Eine lächelnde Person trägt einen grauen Rollkragenpullover sowie einen hellbraunen Mantel und steht vor dem Schloss der Uni Mannheim. Die Person heißt Yu-Han Mao.

“The University of Mannheim enabled me to pursue my goals”

26-year-old Yu-Han Mao is from Taoyuan, a big city in Taiwan. After finishing her bachelor's degree in Diplomacy in Taiwan, she is now a student of the master’s program in Political Science at the University of Mannheim. Find out in her myUniMA story which challenges she came across in her studies and what she values most about the university.

Why did you choose a master's degree at the University of Mannheim?

I completed my bachelor's degree in Diplomacy at the National Chengchi University in Taipei. It has the best International Relations program of all universities in Taiwan. But its focus is not really on practical skills, so I wanted to learn some during my master's program to increase my job opportunities. During my bachelor's I spent a year abroad in Würzburg in 2017. When I was there, I visited Mannheim as well. It was already dark when I saw the Schloss and I couldn’t really make it out. So I thought, I have to come back and see it properly.  For me, it’s also essential that the School of Social Sciences in Mannheim focuses on quantitative methods and that we learn a lot about data analysis. Another reason for my decision to study in Mannheim was the university’s international renown for its social sciences. Mannheim takes first place in the national rankings.

How do you like it here so far?

I really like my study program. Our professors have introduced us to a variety of job perspectives, for example data science and data analysis. We learn to think outside the box and apply our skills to other disciplines, which is a great preparation for starting our career after our studies. I also really appreciate the support I get from the International Office.They helped me with questions about my work permit and gave me advice on how to improve my CV. Plus, the International Office grants a graduation scholarship, and I am honored to be one of its recipients.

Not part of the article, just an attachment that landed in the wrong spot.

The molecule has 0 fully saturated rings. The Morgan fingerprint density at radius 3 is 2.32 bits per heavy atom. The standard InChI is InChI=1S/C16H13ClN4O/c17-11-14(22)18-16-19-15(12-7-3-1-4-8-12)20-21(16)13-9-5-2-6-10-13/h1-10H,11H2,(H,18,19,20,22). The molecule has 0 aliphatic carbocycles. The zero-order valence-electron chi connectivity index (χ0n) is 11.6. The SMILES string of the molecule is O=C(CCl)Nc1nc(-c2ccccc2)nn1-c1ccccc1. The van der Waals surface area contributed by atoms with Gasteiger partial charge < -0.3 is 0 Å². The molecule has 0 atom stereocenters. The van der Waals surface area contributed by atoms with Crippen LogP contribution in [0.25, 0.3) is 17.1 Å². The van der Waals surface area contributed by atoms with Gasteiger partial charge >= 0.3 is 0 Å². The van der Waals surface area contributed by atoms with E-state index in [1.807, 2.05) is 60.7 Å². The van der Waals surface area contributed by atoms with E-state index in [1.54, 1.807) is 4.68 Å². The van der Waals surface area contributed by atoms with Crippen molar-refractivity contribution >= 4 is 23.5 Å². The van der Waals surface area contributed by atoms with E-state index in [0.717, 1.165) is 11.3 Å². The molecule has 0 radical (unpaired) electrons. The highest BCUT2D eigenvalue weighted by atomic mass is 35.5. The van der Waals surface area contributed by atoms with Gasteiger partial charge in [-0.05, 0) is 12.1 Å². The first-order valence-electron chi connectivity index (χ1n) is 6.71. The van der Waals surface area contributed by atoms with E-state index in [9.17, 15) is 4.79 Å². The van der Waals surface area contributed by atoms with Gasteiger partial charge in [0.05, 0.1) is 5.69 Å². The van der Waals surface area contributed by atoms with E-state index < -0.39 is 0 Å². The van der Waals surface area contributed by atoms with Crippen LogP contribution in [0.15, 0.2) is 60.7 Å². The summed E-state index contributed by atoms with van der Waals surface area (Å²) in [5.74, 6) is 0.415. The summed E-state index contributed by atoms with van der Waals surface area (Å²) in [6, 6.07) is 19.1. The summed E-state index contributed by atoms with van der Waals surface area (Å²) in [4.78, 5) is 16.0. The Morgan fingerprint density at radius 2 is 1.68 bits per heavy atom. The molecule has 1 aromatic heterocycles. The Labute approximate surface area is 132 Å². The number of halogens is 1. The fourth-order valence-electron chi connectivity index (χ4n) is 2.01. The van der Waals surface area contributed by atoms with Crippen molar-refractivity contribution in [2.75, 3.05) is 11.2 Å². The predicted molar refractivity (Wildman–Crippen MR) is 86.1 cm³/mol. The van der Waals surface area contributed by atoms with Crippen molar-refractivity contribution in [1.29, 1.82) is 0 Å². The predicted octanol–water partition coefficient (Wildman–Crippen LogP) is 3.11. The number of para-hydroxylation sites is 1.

In what way is studying in Taiwan different from studying in Germany?

I don’t remember ever having discussions with other students during my bachelor's degree. I only made this experience when I started studying at the University of Mannheim. Here, we have many opportunities to exchange ideas, especially in group assignments. As my master's program is quite international with students from different countries and cultures, we have very interesting and enriching discussions. We learn a lot about our fellow students but also about ourselves.

As an international student, is there anything you find particularly challenging?

The focus of my program is on European Politics and working with quantitative methods, which I had no experience with in the beginning and thus found it quite challenging. My learning curve was very steep! In general, the German language is quite a challenge for me. It’s difficult to navigate everyday life if you don’t speak it very well. I really hope to further improve my German because this way, I feel more connected with the culture. I love German, but unfortunately, I don’t speak it very much because my study program is taught in English and most of my fellow students are from abroad as well.

What do you miss most about home?

Most of all, I miss the food from home but sadly I’m not very good at cooking it myself. In Taiwan, most meals are served hot and made with more spices. But I love that it’s so easy to reach other European countries from here. For example, I recently visited Portugal with my friends. Traveling in Germany is also quite affordable if you start planning early on. That would be my advice for living in Germany; start planning early on and always have a backup plan.

Do you have other tips for international students?

I would definitely recommend learning German, even before coming to Germany. Also, they should think about what exactly they want to learn before coming here.  I wanted to learn mathematics and methods, that’s why the University of Mannheim is the best option for me. Networking is also really important. You can just talk to presenters at conferences, for example. Such conversations inspired me to learn more about data science beyond my studies. That’s how I came to write my master's thesis with SAP’s team Data Science. Before that I had already had a job as a working student at SAP in Customer Experience, where I learned a lot about data analysis and digital content management. I’ve always wanted to work in a big, international company, so the job at SAP is a dream come true. So far, the University of Mannheim made it possible for me to reach my goals in many different areas.

Do you already have any ideas about what you want to do after completing your degree?

I would love to continue working at SAP because there are so many interesting developments happening in the industry and SAP is an international company. Ideally, I can improve my data science skills and use them to solve real problems in the social or political sciences or economics. My master's thesis is the first step in this direction, as I work on it as an interdisciplinary collaboration with SAP on a political topic in the area of data science. My thesis is more than a final paper to me. I see it as sort of a self-discovery journey because it proves that you have so many different career opportunities with a degree in political science from Mannheim.

Text: Rebecca Schanze / November 2021